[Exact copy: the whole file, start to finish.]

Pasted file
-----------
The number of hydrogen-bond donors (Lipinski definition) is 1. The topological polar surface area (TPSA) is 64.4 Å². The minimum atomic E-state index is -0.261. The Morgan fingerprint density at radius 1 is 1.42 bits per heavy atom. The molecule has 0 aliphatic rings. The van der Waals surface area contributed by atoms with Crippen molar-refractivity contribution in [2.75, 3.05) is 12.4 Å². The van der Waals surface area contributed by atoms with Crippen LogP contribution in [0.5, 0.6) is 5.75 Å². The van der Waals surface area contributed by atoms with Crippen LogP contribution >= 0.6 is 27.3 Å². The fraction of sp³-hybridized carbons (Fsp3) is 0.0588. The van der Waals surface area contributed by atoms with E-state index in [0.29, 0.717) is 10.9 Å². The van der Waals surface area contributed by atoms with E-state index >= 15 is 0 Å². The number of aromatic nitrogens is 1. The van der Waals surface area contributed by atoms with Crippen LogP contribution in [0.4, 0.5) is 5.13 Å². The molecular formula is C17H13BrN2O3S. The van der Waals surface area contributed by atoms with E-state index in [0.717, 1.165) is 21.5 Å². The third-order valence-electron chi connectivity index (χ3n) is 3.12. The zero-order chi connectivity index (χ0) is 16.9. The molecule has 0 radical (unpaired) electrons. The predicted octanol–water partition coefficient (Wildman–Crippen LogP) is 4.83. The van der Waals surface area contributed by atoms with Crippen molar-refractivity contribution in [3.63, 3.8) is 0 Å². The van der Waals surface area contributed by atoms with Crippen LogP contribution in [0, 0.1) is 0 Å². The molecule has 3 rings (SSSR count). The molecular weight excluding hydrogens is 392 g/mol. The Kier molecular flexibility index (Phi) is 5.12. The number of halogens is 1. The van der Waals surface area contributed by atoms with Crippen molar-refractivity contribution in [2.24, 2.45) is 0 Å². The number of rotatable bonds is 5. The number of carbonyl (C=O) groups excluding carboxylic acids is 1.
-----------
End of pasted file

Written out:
The number of hydrogen-bond donors (Lipinski definition) is 1. The topological polar surface area (TPSA) is 64.4 Å². The minimum atomic E-state index is -0.261. The Morgan fingerprint density at radius 1 is 1.42 bits per heavy atom. The molecule has 0 aliphatic rings. The van der Waals surface area contributed by atoms with Crippen molar-refractivity contribution in [2.75, 3.05) is 12.4 Å². The van der Waals surface area contributed by atoms with Crippen LogP contribution in [0.5, 0.6) is 5.75 Å². The van der Waals surface area contributed by atoms with Crippen LogP contribution >= 0.6 is 27.3 Å². The fraction of sp³-hybridized carbons (Fsp3) is 0.0588. The van der Waals surface area contributed by atoms with E-state index in [0.29, 0.717) is 10.9 Å². The van der Waals surface area contributed by atoms with E-state index >= 15 is 0 Å². The number of aromatic nitrogens is 1. The van der Waals surface area contributed by atoms with Crippen LogP contribution in [0.4, 0.5) is 5.13 Å². The molecular formula is C17H13BrN2O3S. The van der Waals surface area contributed by atoms with E-state index in [0.717, 1.165) is 21.5 Å². The third-order valence-electron chi connectivity index (χ3n) is 3.12. The zero-order chi connectivity index (χ0) is 16.9. The molecule has 0 radical (unpaired) electrons. The predicted octanol–water partition coefficient (Wildman–Crippen LogP) is 4.83. The van der Waals surface area contributed by atoms with Crippen molar-refractivity contribution in [3.63, 3.8) is 0 Å². The van der Waals surface area contributed by atoms with Crippen LogP contribution in [0, 0.1) is 0 Å². The molecule has 3 rings (SSSR count). The molecular weight excluding hydrogens is 392 g/mol. The Kier molecular flexibility index (Phi) is 5.12. The number of halogens is 1. The van der Waals surface area contributed by atoms with Crippen molar-refractivity contribution in [2.24, 2.45) is 0 Å². The number of rotatable bonds is 5. The number of carbonyl (C=O) groups excluding carboxylic acids is 1.